This February, while you’re seeing hearts for Valentine’s Day, take a closer look at your physical heart health and consider vowing to make an extra effort to keep it healthy. February is American Heart Month, an initiative organized in part by the Centers for Disease Control and Prevention (CDC) to save lives by encouraging those with high blood pressure to get it under control.
Why the focus on heart health?
While a number of different symbols eventually became associated with the feeling of love, none is more ubiquitous than the heart. This muscle beating within all of our chests doesn’t look even remotely like the doodle lining the margins of many teenage girls’ notebooks so how did the heart become associated with romantic love?
Many early cultures associated the heart with the center of human emotion. The Egyptians believed that the soul was housed in the heart and it controlled will, thought, emotion, and intention. This is reflected in their word for happiness which translates literally as “wideness of heart.” Ancient Chinese, Hebrew, and East Indian cultures all made similar associations.
While most of these associations aren’t grounded in biology, the heart will forever be the symbol of love. February is also American Heart Month. What better time to focus on the center of love and emotion than right around Valentine’s Day?
According to the Centers for Diseases Control (CDC), over 600,000 people die of heart disease each year. Heart disease is actually the leading cause of death for both men and women in the United States. Heart attacks happen to 720,000 individuals. Over 200,000 of these are experienced by people who have already suffered a heart attack in the past.
Heart disease is a leading cause of death. That’s the bad news. The good news is that many factors leading to heart disease are controllable. Lifestyle changes like diet, exercise, and stress reduction contribute to heart health by reducing blood pressure and cholesterol levels. You can do this even as a pain patient.
What is heart disease?
Heart disease is an umbrella term for a series of conditions that may result when the arteries build up with plaque, a condition known as atherosclerosis. This plaque buildup reduces the ability of blood to flow through, which increases the risk for blood clots that may stop the flow completely. When the blood flow stops, a heart attack or stroke occurs.
Many people survive heart attacks and go on to lead full, active lives, but they’re frequently fatal. Once you have one heart attack, you’re at high risk for another and must make changes like improving your diet and possibly taking medications to lower that risk.
Strokes, meanwhile, develop when a vessel carrying blood to the brain experiences a block, shutting off blood flow to the brain. This is why some people may lose mobility in certain parts of their body or experience problems with speech after a stroke. It depends on which section of the brain was affected by the blockage.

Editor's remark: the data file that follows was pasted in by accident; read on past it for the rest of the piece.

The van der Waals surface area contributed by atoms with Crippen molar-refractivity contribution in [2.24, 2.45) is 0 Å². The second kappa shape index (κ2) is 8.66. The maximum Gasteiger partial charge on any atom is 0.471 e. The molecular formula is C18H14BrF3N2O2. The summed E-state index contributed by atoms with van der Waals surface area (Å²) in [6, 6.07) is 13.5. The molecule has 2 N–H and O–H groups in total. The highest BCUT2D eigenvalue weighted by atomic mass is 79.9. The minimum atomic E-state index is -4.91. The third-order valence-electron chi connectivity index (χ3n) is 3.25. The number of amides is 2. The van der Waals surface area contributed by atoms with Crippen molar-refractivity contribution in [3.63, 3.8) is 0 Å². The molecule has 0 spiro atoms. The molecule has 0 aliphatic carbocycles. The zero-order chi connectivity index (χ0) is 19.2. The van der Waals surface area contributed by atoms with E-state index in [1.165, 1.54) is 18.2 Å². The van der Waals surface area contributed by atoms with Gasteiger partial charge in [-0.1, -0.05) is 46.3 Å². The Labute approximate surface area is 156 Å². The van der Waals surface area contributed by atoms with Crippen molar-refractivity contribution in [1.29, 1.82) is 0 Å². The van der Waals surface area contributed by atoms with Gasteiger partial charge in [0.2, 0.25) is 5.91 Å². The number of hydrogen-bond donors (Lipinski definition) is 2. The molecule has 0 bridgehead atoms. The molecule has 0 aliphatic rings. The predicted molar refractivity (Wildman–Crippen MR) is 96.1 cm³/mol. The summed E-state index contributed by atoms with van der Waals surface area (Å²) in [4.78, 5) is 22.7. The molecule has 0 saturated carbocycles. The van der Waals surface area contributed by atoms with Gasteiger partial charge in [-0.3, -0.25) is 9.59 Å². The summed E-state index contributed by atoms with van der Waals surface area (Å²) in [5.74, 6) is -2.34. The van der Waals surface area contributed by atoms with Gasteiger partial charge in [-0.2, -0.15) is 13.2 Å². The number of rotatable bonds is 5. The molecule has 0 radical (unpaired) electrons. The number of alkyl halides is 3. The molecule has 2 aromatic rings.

How are chronic pain and heart health related?
Living with chronic pain may make it difficult to exercise and eat well, upping your risk for poor heart health.
What’s more, some pain medications may further exacerbate this risk.
And, if your chronic pain has developed from diabetes (common in leg and nerve pain), then you should be extra cautious. This disease doubles your risk of heart attack or stroke. Many of the risk factors are the same, according to the American Heart Association (AHA). They include obesity, poor diet, and a sedentary lifestyle. Additionally, multiple studies have shown that insulin resistance and high blood pressure go hand in hand, the AHA says.
How can I improve my heart health?
Especially for patients already coping with the difficulties of chronic pain, it is important to recognize that heart disease is mostly preventable. Adopting a healthy lifestyle can help reduce pain caused by your condition but it can also keep you from succumbing to heart disease in the future.
One of the most important things you can do to reduce the risk of heart disease is to eat a healthy diet. Whole grains, vegetables, and plenty of fruit not only help manage chronic pain and reduce diabetes risk, but they also keep the heart healthy.
The ADA offers a few easy recommendations for making your diet healthier. They include:
- Eating nuts or fruit instead of chips or cookies for a snack.
- Enjoy chicken breasts for dinner instead of fattier legs or thighs.
- Eat more fish and less steak.
- Eat more vegetables and less animal protein. Soups and casseroles are good ways to achieve this goal.
- Eat whole-grain bread instead of white, which spikes blood sugar.
- Reduce soda intake, and drink more water.
It is also important to reduce or eliminate unhealthy fats from your diet. These include saturated, polyunsaturated, and trans fat. Instead, replace red meat with fatty fish like salmon and add natural, plant based proteins and fats, such as nuts and avocados. Red wine can also be healthy for your heart but be sure to drink moderately for the best results (and always avoid it if recommended by your doctor).
All of this should, of course be paired with maintaining a healthy weight and overall lifestyle.
Talk to your doctor about your pain reliever intake